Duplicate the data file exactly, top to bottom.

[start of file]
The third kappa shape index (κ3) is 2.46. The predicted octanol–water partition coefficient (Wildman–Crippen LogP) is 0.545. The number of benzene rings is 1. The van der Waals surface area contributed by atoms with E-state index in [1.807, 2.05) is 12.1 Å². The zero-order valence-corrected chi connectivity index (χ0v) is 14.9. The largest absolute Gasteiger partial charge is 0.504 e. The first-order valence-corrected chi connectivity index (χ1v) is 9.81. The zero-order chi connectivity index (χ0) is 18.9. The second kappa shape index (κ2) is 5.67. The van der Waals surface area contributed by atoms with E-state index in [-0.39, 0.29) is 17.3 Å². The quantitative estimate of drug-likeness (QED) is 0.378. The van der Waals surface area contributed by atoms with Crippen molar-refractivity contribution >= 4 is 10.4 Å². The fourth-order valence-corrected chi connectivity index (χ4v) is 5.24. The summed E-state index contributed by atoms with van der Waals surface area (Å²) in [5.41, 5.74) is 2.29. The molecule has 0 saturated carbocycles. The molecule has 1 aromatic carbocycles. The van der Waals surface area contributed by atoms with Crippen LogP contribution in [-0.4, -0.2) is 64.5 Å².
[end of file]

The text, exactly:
The third kappa shape index (κ3) is 2.46. The predicted octanol–water partition coefficient (Wildman–Crippen LogP) is 0.545. The number of benzene rings is 1. The van der Waals surface area contributed by atoms with E-state index in [1.807, 2.05) is 12.1 Å². The zero-order valence-corrected chi connectivity index (χ0v) is 14.9. The largest absolute Gasteiger partial charge is 0.504 e. The first-order valence-corrected chi connectivity index (χ1v) is 9.81. The zero-order chi connectivity index (χ0) is 18.9. The second kappa shape index (κ2) is 5.67. The van der Waals surface area contributed by atoms with E-state index in [-0.39, 0.29) is 17.3 Å². The quantitative estimate of drug-likeness (QED) is 0.378. The van der Waals surface area contributed by atoms with Crippen molar-refractivity contribution >= 4 is 10.4 Å². The fourth-order valence-corrected chi connectivity index (χ4v) is 5.24. The summed E-state index contributed by atoms with van der Waals surface area (Å²) in [5.41, 5.74) is 2.29. The molecule has 0 saturated carbocycles. The molecule has 1 aromatic carbocycles. The van der Waals surface area contributed by atoms with Crippen LogP contribution in [-0.4, -0.2) is 64.5 Å².